Sometimes what happens in Vegas doesn’t just stay on the Strip—it blows across the Sagebrush State like a wayward tumbleweed. Case in point: Nevada Health Link enrollees have been reporting mistakes on the 1095-A IRS forms to calculate their premium tax credit on the federally supported state-based HIX.
“Problems with inception of coverage and termination dates have been a long-standing issue in terms of dealing with Xerox’s data,” Bruce Gilbert, the exchange’s executive director, told The Las Vegas Review-Journal. “We have understood and always recognized there would be errors as a result of the data in the system, and we’ve been working on reconciling that. We did know to some degree that the problem would be out there, and we’ve tried to be prepared for it.”
The errors were blamed on incorrect coverage dates compiled by Xerox, according to the newspaper. Big Blue was fired last May as the state’s HIX contractor following technical glitches—a familiar scenario that has played out across this new online landscape as also evidenced by Oregon’s sacking of Oracle, which sparked legal action.
The tax-form snafu spilled into neighboring California, whose state-run HIX recently estimated that more than 11 percent of 900,000 statements it mailed to enrollees were riddled with mistakes. Corrected forms, however, were expected by the end of February. Nevada Health Link hasn’t estimated the percentage of faulty forms among the 30,000 it mailed in late January, but its 2014 enrollees were advised to prepare their federal income-tax statements early to build in enough time to seek a revised statement, The Las Vegas Review-Journal noted.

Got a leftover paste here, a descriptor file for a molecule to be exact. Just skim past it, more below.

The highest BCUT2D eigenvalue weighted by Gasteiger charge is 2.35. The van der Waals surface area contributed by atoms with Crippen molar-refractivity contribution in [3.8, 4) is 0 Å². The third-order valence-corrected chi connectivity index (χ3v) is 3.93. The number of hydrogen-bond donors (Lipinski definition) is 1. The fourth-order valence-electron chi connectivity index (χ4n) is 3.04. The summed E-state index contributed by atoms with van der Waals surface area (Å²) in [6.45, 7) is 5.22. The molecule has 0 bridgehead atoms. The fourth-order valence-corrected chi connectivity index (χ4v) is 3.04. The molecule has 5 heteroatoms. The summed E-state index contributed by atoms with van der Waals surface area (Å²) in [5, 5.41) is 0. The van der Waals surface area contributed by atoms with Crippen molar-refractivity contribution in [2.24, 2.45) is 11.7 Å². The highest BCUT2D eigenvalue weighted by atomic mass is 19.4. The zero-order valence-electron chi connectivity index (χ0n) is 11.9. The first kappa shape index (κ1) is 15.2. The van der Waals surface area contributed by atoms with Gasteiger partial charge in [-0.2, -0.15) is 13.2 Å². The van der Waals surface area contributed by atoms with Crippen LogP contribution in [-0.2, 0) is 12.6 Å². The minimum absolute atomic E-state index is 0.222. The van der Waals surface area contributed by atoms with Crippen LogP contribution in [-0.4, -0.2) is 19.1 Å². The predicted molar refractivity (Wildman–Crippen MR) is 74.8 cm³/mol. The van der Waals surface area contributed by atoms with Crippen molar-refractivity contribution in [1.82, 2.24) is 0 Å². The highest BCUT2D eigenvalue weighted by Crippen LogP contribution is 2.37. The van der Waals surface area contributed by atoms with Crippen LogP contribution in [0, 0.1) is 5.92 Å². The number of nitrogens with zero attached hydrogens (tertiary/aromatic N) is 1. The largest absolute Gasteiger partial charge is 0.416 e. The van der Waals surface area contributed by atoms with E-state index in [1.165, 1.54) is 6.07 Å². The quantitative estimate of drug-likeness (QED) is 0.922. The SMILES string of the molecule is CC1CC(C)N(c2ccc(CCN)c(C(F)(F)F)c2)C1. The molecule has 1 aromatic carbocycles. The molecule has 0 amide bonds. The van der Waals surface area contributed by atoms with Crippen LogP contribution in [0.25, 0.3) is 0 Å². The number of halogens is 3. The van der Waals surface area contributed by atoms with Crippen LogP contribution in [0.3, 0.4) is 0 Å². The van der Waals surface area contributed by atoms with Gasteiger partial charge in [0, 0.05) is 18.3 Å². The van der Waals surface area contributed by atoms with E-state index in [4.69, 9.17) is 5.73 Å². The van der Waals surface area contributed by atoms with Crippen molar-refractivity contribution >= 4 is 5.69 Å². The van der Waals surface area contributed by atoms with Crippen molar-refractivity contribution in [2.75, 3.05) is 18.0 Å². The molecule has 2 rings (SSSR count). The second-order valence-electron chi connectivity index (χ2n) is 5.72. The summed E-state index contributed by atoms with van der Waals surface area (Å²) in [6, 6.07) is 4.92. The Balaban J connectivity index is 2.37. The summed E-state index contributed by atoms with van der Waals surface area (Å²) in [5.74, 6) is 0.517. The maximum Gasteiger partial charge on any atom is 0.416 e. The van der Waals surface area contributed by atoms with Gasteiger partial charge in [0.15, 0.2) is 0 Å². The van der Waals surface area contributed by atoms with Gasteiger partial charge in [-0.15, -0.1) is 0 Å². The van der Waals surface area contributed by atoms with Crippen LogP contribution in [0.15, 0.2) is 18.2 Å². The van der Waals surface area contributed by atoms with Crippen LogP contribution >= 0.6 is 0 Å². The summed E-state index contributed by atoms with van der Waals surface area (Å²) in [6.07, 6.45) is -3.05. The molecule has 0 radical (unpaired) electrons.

The consensus seems to be that it may be too early to assess the scope of these errors and any collateral damage that may have been caused.
“Surprisingly, I have not as yet had anybody contact me about any mistakes in the IRS forms 1095-A they have received from the Nevada Health Link,” says Vickie Mayville, past president of the Nevada State Association of Health Underwriters and owner/broker at Mayville Incorporated Health Insurance Agency. She and many other brokers had anticipated a huge problem during the current tax season. “But so far it has been surprisingly quiet,” she reports, quipping that it could also be “the calm before the storm.”
Terri Lightfoot, executive director and CEO of the Nevada Business Group on Health, says the delay in paperwork is unfortunately resulting in a delay in coverage, which “is not the intent of year-round enrollment.” Although her organization doesn’t deal with the exchange, it receives many calls from people looking for help. Whatever becomes of the error, she believes that “it is all hands on deck at Nevada Health Link, and their leadership and staff is committed to being very responsive to consumers.”
This article originally appeared in Employee Benefit Adviser.
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